A new section of the state criminal procedure law recently went into effect that allows for the sealing of eligible criminal convictions for offenses that meet the strict criteria of the statute.
The statute allows the sealing of eligible convictions for offenses upon application to the court 10 years from the date in which the sentence was entered or after release from incarceration, if applicable.
Eligible convictions must meet the following criteria.
Applicants must have only two criminal convictions, only one of which may be a felony. Convictions of eligible offenses committed as part of the same criminal transaction as defined by the law may be considered as only one.
Offenses cannot include conviction of a sex offense, any offense that requires registration as a sex offender, a violent felony or an attempt conviction of any of the above offenses.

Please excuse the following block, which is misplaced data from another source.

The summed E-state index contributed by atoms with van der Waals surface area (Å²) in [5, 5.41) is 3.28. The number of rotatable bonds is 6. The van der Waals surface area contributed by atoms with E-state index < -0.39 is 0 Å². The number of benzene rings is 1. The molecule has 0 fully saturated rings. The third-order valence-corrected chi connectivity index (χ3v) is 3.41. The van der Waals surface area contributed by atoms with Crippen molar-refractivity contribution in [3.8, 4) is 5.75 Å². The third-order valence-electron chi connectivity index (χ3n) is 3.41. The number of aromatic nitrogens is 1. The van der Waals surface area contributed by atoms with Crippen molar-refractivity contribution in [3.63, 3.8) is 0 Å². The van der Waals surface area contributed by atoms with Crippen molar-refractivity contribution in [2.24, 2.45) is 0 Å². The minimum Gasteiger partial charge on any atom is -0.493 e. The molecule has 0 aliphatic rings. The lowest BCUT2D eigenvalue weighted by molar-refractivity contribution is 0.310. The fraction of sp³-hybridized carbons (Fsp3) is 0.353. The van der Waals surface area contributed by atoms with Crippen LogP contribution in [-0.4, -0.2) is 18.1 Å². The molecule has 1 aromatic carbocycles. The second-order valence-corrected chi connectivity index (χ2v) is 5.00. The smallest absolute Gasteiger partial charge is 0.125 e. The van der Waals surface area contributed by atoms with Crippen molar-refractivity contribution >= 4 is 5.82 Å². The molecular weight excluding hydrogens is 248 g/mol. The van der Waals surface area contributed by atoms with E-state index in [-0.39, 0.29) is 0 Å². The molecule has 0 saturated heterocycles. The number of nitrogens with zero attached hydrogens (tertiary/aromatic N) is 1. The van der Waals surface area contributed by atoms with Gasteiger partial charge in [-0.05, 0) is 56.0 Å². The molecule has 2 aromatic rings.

A minimum of at least 10 years must have passed since the sentencing for the conviction, plus any time spent incarcerated. For example, a conviction entered on Jan. 1, 2007, and one year served in jail may be eligible for sealing 11 years after entry, or Jan. 1, 2018.
Applicants may not already have the maximum number of convictions sealed under any other section of law.
The person may not have any undisposed arrests, have any charges pending or been convicted of any crimes after the date of entry of the judgment which is requested be sealed.
The sentencing court, upon receipt of complete application, must consider relevant factors of the application, such as the amount of time since the last conviction; the circumstances, seriousness and eligibility of the offense to be sealed; the circumstances surrounding any other offenses for which the applicant has been convicted; the applicant’s character; the steps the applicant has made toward rehabilitation such as participation in treatment, education, employment, community service and other volunteer activities; any statements made by the victim of the offense for which sealing is requested; and the impact if sealing on the defendant’s record on their re-entry to society. The court will weigh those factors against the impact of sealing on public safety and maintaining the public’s respect and confidence in the law.
Call (315) 946-7472 for information and to schedule an appointment.